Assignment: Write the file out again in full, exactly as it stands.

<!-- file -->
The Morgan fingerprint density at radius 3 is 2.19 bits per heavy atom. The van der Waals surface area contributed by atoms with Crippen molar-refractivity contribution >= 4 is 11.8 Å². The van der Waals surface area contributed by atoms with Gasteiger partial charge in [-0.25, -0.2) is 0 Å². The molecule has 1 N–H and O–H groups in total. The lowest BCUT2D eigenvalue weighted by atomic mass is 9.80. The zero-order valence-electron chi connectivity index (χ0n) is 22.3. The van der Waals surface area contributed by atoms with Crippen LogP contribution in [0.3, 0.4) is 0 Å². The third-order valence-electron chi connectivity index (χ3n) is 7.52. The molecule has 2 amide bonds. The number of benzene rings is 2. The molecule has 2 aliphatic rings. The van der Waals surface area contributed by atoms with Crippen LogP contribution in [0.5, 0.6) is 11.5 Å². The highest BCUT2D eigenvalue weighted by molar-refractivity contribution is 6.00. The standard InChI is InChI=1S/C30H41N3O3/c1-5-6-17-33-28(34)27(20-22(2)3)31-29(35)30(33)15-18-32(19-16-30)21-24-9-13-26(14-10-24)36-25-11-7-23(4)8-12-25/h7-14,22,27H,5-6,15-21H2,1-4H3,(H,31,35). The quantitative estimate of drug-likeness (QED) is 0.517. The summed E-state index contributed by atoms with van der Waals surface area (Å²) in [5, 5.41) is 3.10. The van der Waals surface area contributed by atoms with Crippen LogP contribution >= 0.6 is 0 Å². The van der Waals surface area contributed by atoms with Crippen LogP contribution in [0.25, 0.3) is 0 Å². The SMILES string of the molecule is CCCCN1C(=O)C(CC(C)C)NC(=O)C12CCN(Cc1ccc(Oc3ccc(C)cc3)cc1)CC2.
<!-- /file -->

The Morgan fingerprint density at radius 3 is 2.19 bits per heavy atom. The van der Waals surface area contributed by atoms with Crippen molar-refractivity contribution >= 4 is 11.8 Å². The van der Waals surface area contributed by atoms with Gasteiger partial charge in [-0.25, -0.2) is 0 Å². The molecule has 1 N–H and O–H groups in total. The lowest BCUT2D eigenvalue weighted by atomic mass is 9.80. The zero-order valence-electron chi connectivity index (χ0n) is 22.3. The van der Waals surface area contributed by atoms with Crippen LogP contribution in [0.3, 0.4) is 0 Å². The third-order valence-electron chi connectivity index (χ3n) is 7.52. The molecule has 2 amide bonds. The number of benzene rings is 2. The molecule has 2 aliphatic rings. The van der Waals surface area contributed by atoms with Crippen LogP contribution in [0.5, 0.6) is 11.5 Å². The highest BCUT2D eigenvalue weighted by molar-refractivity contribution is 6.00. The standard InChI is InChI=1S/C30H41N3O3/c1-5-6-17-33-28(34)27(20-22(2)3)31-29(35)30(33)15-18-32(19-16-30)21-24-9-13-26(14-10-24)36-25-11-7-23(4)8-12-25/h7-14,22,27H,5-6,15-21H2,1-4H3,(H,31,35). The quantitative estimate of drug-likeness (QED) is 0.517. The summed E-state index contributed by atoms with van der Waals surface area (Å²) in [5, 5.41) is 3.10. The van der Waals surface area contributed by atoms with Crippen LogP contribution >= 0.6 is 0 Å². The van der Waals surface area contributed by atoms with Crippen LogP contribution in [0.25, 0.3) is 0 Å². The SMILES string of the molecule is CCCCN1C(=O)C(CC(C)C)NC(=O)C12CCN(Cc1ccc(Oc3ccc(C)cc3)cc1)CC2.